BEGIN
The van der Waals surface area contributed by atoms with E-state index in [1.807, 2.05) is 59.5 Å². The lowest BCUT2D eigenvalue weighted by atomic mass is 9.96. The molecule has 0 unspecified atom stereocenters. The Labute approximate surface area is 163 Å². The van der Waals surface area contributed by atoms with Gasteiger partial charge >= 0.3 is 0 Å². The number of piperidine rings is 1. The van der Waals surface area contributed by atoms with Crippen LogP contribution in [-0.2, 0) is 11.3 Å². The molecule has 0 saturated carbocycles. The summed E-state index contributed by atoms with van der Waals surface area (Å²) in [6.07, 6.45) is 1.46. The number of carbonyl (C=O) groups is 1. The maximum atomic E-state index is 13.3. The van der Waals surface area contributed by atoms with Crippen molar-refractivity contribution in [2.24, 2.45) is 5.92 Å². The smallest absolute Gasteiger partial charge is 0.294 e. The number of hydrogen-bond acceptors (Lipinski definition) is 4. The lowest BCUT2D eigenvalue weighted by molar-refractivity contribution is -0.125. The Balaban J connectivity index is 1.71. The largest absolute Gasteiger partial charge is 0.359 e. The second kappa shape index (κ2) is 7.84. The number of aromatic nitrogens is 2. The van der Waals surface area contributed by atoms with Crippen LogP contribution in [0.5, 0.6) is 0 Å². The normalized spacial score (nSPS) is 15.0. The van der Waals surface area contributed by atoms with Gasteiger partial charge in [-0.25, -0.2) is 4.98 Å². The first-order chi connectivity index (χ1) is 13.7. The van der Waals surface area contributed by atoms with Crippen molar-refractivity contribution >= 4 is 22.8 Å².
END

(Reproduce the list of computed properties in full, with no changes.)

The van der Waals surface area contributed by atoms with E-state index in [1.807, 2.05) is 59.5 Å². The lowest BCUT2D eigenvalue weighted by atomic mass is 9.96. The molecule has 0 unspecified atom stereocenters. The Labute approximate surface area is 163 Å². The van der Waals surface area contributed by atoms with Gasteiger partial charge >= 0.3 is 0 Å². The number of piperidine rings is 1. The van der Waals surface area contributed by atoms with Crippen LogP contribution in [-0.2, 0) is 11.3 Å². The molecule has 0 saturated carbocycles. The summed E-state index contributed by atoms with van der Waals surface area (Å²) in [6.07, 6.45) is 1.46. The number of carbonyl (C=O) groups is 1. The maximum atomic E-state index is 13.3. The van der Waals surface area contributed by atoms with Crippen molar-refractivity contribution in [2.24, 2.45) is 5.92 Å². The smallest absolute Gasteiger partial charge is 0.294 e. The number of hydrogen-bond acceptors (Lipinski definition) is 4. The lowest BCUT2D eigenvalue weighted by molar-refractivity contribution is -0.125. The Balaban J connectivity index is 1.71. The largest absolute Gasteiger partial charge is 0.359 e. The second kappa shape index (κ2) is 7.84. The number of aromatic nitrogens is 2. The van der Waals surface area contributed by atoms with Crippen LogP contribution in [0.5, 0.6) is 0 Å². The normalized spacial score (nSPS) is 15.0. The van der Waals surface area contributed by atoms with Gasteiger partial charge in [-0.25, -0.2) is 4.98 Å². The first-order chi connectivity index (χ1) is 13.7. The van der Waals surface area contributed by atoms with Crippen molar-refractivity contribution >= 4 is 22.8 Å².